Wswrwb sister. Waiyyaki. You mention that you are spotting one week to 11 days before your actual period starts, correct? There can be a number of reasons as to why this happens. First of all how long has this been happening, every month for the past 3 months, 6 months, a year? Or did this recently start? have you started any new medications or oral contraceptives, birth control? If this is the only time this happened, are you trying to conceive? which could mean that it might possibly be implantation bleeding. Some women experience spotting around the time of their ovulation. Spotting can also occur if you are older and are reaching menopause and your period starts to become a little irregular. Stress can also throw our cycles off. Is there any pain associated with your spotting? Just from the information you have provided, this doesn’t sound like its your period and therefore, yes you can pray until you actually get your period. Of course if this is a chronic and bothersome issue it would be best that you speak to your OB/GYN or physician to check for other causes. But from the information you are providing, it sounds like this is not your period and therefore you can pray. Of course Allah (swt) knows best. I hope that helped answer your concern.

  5. Sabarina Jasmin says:

    Dear Sister,

    Asalaamalaikum. This is my time of the monthly cycle, however i have very minimal spotting (almost not visible) for the past 2 days. I am confused if i should continue my fast and prayer or stop.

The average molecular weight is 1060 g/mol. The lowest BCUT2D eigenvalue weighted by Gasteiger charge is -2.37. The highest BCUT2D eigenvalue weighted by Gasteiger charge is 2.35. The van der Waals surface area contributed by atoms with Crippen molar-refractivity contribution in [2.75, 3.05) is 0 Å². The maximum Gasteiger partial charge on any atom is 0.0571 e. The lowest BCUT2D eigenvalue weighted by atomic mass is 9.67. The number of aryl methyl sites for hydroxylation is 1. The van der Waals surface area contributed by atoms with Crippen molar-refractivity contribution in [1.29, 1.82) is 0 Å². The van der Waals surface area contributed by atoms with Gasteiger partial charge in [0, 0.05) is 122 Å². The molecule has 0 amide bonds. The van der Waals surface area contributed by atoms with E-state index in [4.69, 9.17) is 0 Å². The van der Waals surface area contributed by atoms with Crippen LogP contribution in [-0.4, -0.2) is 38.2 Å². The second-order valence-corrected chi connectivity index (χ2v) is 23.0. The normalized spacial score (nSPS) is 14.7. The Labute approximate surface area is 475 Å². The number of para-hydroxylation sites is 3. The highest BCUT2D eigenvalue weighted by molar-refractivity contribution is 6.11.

1. featherb says:

      Wswrwb sister Sabarina,

      What you are describing sounds like your period is about to fully start, but at the moment you are spotting. That spotting may be pink to red to brown in color. This is your uterine wall starting to slowly shed and therefore I would suggest that you stop praying and fasting.

      Quite honestly the same thing has happened to me a few times. Right around the time of my normal period, I start to get very light spotting, indicating slowly that my period has started. One time I happen to be visiting my OB-Gyn a day before I expected my period to start. While she was doing a PAP smear on me she could tell that I was already starting to menstruate. And this translated into a little bit of light spotting before full flow started.

      Because you mentioned that this is the normal time of your period and you are spotting, then yes you should stop praying and fasting. Menstruation has started, albeit lightly. Full flow will probably start in a day or two.

      I hope this helped you answer your concern. Please let me know if you have any other questions I can help you with.

      Another thing I just wanted to mention; I tend to think of spotting a day or two before our periods as a mercy and blessing from Allah (swt). If you think about it, rather than starting our periods with full blown bleeding, it starts gradually or with light spotting. This way we are almost given a warning or put on high alert that our full period/bleeding will be starting. This, in a way allows us to mentally and physically prepare ourselves for the next 5-7 days; to make sure we have what ever we need for the cramping that will commence, making sure we have pads etc for the bleeding, making sure we don’t engage in sexual activity at this time, prepare to stop fasting and praying etc.

      1. Hali says: